Also, I liked the Scottish references in the names of the characters, as well as in the tales and myths that surround the story: Scotland, as well as Ireland, are famous for their fairytales and magical worlds. In general, I enjoyed this book, but I didn’t feel that sadness that usually overcomes you when you finish reading THE book. It was more a feeling of “very well… that’s finished… what’s next?” sort of thing :P. But I’m really interested in the second novel – especially because of the cover.


Wednesday, June 10, 2015

Yaa Asantewaa, the Queen Mother

Name of Birth:                Yaa Asantewaa

Place of Birth:                 Ejisu-Juaben Municipal District, Ghana

Date of Birth:                  date unknown, 1840

Place of Death:                Seychelles, East Africa’s coast

Date of Death:                 October 17, 1921

Described as “African Joan D’Arc”, Yaa Asantewaa was Queen Mother of the region of Edweso, part of the ancient kingdom of Ashanti and part of modern Ghana. She was the sister of Kwasi Afrane Panin, who became chief of Edweso when Yaa was really young. Near them was the Golden Coast, a place where the british campaigned against the Ashanti Empire by taxing, converting and taking control of parts of the tribe’s territory, including many goldmines.  

Prior to European colonization, the Ashanti people developed an influential West African empire. Asantewaa was the Gatekeeper of the "Golden Stool" (Sika 'dwa) during this powerful Ashanti Confederacy (Asanteman), an independent federation of Asanti tribal families that ruled from 1701 to 1896.

When the Ashanti started to resist the British domination, they decided to take possession of the Golden Stool, a kind of sacred throne for the Ashanti and symbol of their independence. In order to get it, the British captain C.H. Armitage was sent to intimidate the population. The Captain went from village to village beating children and adults, in the hopes of getting the throne. In 1896, Asantehene (King) Prempeh I of the Asanteman federation was captured and exiled to the Seychelles islands by the British who had come to call the area the British "Gold Coast." Asantewaa's brother was said to be among the men exiled with Prempeh I, deported because of his opposition to British rule in West Africa.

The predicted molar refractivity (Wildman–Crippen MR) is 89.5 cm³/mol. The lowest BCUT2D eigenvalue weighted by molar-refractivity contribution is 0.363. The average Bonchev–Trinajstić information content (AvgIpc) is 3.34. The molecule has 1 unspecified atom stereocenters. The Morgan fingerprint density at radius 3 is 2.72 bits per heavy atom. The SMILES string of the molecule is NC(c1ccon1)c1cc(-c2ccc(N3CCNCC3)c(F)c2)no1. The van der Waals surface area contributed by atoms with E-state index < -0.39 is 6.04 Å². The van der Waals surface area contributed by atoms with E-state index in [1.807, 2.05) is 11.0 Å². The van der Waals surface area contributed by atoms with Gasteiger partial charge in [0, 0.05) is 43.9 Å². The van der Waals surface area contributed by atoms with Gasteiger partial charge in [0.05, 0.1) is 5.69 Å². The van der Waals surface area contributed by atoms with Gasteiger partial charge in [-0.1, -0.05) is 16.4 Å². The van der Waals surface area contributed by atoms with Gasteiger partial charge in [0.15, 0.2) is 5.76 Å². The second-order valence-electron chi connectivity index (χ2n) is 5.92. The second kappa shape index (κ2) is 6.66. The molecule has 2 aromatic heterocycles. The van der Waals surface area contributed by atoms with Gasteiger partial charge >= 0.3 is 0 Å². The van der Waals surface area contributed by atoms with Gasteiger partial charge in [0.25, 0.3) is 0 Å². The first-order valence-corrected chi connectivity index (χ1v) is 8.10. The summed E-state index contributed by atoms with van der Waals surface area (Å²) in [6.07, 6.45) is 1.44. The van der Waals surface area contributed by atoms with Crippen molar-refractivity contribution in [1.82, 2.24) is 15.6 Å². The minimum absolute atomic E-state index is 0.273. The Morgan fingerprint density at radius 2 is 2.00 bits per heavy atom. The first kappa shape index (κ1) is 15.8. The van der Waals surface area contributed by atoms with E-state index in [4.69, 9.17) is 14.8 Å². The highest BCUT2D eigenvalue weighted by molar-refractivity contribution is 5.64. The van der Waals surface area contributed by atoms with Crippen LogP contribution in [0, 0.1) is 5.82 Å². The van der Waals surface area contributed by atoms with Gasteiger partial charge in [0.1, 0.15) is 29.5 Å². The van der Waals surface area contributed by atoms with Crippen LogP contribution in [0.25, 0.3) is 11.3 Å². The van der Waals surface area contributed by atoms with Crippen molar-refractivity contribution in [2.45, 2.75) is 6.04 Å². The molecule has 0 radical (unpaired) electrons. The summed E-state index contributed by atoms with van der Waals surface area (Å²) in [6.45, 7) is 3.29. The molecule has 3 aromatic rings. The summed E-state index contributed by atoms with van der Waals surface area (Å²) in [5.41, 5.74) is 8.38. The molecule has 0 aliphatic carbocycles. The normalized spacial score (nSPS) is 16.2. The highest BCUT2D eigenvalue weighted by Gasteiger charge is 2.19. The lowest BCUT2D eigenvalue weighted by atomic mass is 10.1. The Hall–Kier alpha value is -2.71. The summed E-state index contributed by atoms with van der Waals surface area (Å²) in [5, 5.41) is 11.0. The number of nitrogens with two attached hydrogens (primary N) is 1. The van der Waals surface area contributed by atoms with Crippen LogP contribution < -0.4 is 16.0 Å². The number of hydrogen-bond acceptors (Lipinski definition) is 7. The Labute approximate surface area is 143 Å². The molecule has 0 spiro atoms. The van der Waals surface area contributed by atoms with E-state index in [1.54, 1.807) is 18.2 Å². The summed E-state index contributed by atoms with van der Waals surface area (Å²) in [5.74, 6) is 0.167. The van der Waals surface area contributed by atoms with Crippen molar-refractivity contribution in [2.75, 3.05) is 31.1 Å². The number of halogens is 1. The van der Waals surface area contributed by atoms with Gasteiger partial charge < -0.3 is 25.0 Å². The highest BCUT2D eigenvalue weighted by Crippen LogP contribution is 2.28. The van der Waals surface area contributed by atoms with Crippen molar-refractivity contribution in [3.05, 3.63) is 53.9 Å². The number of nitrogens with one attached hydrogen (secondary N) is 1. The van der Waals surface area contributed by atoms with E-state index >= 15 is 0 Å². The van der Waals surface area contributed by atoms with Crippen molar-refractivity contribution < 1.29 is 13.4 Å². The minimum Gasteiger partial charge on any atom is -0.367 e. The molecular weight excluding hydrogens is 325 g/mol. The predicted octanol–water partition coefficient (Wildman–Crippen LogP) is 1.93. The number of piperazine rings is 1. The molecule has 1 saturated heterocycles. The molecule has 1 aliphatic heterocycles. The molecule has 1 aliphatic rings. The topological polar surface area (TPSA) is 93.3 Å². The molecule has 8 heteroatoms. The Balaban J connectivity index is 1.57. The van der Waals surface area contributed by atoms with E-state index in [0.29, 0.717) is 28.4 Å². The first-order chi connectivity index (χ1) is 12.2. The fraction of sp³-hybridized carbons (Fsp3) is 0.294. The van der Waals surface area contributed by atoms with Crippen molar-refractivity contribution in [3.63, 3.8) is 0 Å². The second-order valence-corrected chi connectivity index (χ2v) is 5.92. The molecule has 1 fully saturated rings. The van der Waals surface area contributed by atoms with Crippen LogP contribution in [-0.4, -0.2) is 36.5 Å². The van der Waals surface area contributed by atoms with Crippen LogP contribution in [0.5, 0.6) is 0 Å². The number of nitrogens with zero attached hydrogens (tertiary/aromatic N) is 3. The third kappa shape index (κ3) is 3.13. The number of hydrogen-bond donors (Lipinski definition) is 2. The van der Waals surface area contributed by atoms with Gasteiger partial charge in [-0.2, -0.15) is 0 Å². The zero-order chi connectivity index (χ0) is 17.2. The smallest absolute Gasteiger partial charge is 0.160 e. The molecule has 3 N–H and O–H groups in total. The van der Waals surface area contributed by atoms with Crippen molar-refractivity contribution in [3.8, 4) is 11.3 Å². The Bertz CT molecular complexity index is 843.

In 1900, British colonial governor Frederick Hodgson called a meeting in the city of Kumasi of the Ashantehene local rulers. At the meeting, Hodgson stated that King Prempeh I would continue to suffer an exile from his native land and that the Ashanti people were to surrender to the British their historical, ancestral Golden Stool - a dynastic symbol of the Ashanti empire. In fact, power was transferred to each Asantahene by a ceremonial crowning that involved the sacred Golden Stool. The colonial governor demanded that it be surrendered to allow Hodgson to sit on the Sika 'dwa as a symbol of British power.

Yaa was the only women present and the one in possession of the stool. Seeing that her comrades pretended to surrender to the British’s demands, she rose and said a passionate speech for the Ashantehenes, saying that she refused to surrender to them, and that if they would, she would call upon her fellow women and fight until the last one of them fell.

This speech unleashed the Yaa Asantewaa Independence war, that started on that same day. As leader of the revolution, she gathered a personal army of about 5.000 soldiers. During three months, she was able to siege the British fortress in Kumasi. After suffering in the first combat, reinforcements from Nigeria were brought to Ghana to deal with the troublesome Yaa. Finally, in March 3rd of 1901 the Queen Mother was arrested and sent to exile in the Seychelles, an archipelago of 115 islands in the Indian Ocean off East Africa, where she stayed until her death, at the age of 90.